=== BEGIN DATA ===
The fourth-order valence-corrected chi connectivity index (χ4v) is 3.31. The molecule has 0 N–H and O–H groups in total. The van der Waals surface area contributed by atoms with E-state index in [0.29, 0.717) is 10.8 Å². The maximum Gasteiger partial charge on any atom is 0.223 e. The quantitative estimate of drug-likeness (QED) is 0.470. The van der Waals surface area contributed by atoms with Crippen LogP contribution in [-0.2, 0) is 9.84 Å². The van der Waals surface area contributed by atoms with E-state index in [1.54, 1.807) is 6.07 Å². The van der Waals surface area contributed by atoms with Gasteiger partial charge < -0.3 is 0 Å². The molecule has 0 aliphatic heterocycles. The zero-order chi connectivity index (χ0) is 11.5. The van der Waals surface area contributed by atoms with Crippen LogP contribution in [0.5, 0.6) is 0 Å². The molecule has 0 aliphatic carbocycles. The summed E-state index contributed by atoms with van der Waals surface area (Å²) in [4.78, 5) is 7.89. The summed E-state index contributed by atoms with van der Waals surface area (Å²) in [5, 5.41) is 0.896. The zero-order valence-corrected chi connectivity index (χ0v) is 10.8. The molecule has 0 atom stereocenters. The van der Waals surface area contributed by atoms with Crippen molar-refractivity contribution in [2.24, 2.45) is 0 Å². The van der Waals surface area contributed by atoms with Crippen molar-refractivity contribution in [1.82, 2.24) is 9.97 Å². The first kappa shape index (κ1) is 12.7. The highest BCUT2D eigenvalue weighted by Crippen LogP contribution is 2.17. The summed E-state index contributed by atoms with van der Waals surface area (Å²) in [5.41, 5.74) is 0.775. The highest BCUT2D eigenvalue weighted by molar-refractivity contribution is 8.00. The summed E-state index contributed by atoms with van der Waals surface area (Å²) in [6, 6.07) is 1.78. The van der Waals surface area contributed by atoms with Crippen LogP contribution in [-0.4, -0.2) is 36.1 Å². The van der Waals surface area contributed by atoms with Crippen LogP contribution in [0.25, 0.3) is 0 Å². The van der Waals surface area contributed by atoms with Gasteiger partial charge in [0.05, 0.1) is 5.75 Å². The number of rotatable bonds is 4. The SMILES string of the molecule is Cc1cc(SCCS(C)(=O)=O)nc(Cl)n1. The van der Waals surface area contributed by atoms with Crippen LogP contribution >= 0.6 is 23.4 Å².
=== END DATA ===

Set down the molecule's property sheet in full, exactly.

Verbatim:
The fourth-order valence-corrected chi connectivity index (χ4v) is 3.31. The molecule has 0 N–H and O–H groups in total. The van der Waals surface area contributed by atoms with E-state index in [0.29, 0.717) is 10.8 Å². The maximum Gasteiger partial charge on any atom is 0.223 e. The quantitative estimate of drug-likeness (QED) is 0.470. The van der Waals surface area contributed by atoms with Crippen LogP contribution in [-0.2, 0) is 9.84 Å². The van der Waals surface area contributed by atoms with E-state index in [1.54, 1.807) is 6.07 Å². The van der Waals surface area contributed by atoms with Gasteiger partial charge < -0.3 is 0 Å². The molecule has 0 aliphatic heterocycles. The zero-order chi connectivity index (χ0) is 11.5. The van der Waals surface area contributed by atoms with Crippen LogP contribution in [0.5, 0.6) is 0 Å². The molecule has 0 aliphatic carbocycles. The summed E-state index contributed by atoms with van der Waals surface area (Å²) in [4.78, 5) is 7.89. The summed E-state index contributed by atoms with van der Waals surface area (Å²) in [5, 5.41) is 0.896. The zero-order valence-corrected chi connectivity index (χ0v) is 10.8. The molecule has 0 atom stereocenters. The van der Waals surface area contributed by atoms with Crippen molar-refractivity contribution in [2.24, 2.45) is 0 Å². The van der Waals surface area contributed by atoms with Crippen molar-refractivity contribution in [1.82, 2.24) is 9.97 Å². The first kappa shape index (κ1) is 12.7. The highest BCUT2D eigenvalue weighted by Crippen LogP contribution is 2.17. The summed E-state index contributed by atoms with van der Waals surface area (Å²) in [5.41, 5.74) is 0.775. The highest BCUT2D eigenvalue weighted by molar-refractivity contribution is 8.00. The summed E-state index contributed by atoms with van der Waals surface area (Å²) in [6, 6.07) is 1.78. The van der Waals surface area contributed by atoms with Crippen LogP contribution in [-0.4, -0.2) is 36.1 Å². The van der Waals surface area contributed by atoms with Crippen LogP contribution in [0.25, 0.3) is 0 Å². The van der Waals surface area contributed by atoms with Gasteiger partial charge in [0.05, 0.1) is 5.75 Å². The number of rotatable bonds is 4. The SMILES string of the molecule is Cc1cc(SCCS(C)(=O)=O)nc(Cl)n1. The van der Waals surface area contributed by atoms with Crippen LogP contribution >= 0.6 is 23.4 Å².